The Korean oak was found amidst a construction site with a torn branch. It stood surveying the area as the last tree standing.
Quercus dentata is also known as the Korean oak, daimyo oak, or the Japanese emperor oak. The Korean oak is a deciduous tree, meaning it loses its leaves once a year. It is also an angiosperm, or a flowering plant, and it is a eudicot. This can be observed macroscopically from the venation of the leaves, and would also be apparent from the anatomy of the seed and the organization of vascular tissue within the tree. This specimen is 7.5 meters, or approximately 24 feet tall, and the species can grow to up to 20-25 meters. The Korean oak also has remarkably large leaves for its size, growing up to 40cm long and 30cm wide. Typically, the Korean oak flowers in May, with mature acorns appearing between September and October.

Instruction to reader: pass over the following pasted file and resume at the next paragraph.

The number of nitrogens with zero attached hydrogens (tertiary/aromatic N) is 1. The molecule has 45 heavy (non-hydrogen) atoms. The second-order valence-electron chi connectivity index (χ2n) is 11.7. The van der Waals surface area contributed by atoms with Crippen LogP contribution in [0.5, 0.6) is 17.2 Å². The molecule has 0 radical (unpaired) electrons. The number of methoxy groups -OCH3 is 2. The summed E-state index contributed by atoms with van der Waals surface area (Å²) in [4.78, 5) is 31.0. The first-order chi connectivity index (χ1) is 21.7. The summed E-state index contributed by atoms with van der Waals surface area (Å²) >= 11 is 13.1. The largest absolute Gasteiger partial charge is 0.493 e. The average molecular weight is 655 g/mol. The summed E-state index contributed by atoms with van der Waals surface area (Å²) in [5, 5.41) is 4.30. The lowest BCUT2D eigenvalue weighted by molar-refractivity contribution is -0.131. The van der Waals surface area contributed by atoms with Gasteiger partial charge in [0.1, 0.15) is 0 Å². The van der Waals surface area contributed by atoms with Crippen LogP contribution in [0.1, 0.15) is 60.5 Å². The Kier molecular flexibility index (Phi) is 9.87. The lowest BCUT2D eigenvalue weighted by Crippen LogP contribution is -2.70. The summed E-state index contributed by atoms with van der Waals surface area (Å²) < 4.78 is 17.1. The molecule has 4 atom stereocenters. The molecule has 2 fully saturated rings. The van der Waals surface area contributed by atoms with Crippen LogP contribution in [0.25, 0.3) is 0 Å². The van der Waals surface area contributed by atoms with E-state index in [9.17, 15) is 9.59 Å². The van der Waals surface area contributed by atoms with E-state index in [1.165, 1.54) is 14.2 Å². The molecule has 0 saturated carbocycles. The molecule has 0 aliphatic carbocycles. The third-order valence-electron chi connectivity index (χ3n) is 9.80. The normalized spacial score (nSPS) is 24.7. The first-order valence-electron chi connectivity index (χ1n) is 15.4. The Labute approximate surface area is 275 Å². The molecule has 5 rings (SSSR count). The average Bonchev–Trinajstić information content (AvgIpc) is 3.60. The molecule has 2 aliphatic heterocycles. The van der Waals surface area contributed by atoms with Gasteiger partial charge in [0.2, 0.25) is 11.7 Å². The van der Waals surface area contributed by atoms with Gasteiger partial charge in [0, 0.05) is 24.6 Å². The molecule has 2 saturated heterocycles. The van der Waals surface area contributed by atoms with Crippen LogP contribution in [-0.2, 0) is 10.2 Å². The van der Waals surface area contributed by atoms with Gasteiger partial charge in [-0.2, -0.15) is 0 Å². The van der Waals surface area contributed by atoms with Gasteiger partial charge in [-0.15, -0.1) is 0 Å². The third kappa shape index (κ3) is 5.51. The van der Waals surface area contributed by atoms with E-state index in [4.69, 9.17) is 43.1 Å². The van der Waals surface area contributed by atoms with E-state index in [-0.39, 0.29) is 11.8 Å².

Quercus dentata is originally native to East Asia, specifically Japan, China, and the Korean peninsula. It was introduced to the West in the nineteenth century. In the year 1830 it was transported to the British Isles, where it was occasionally cultivated in botanical gardens much like Yale's own Marsh Botanical Gardens. The acorns of the daimyo oak have been used in Korean cuisine since the time of the Three Kingdoms (57 B.C.E. to 668 C.E.).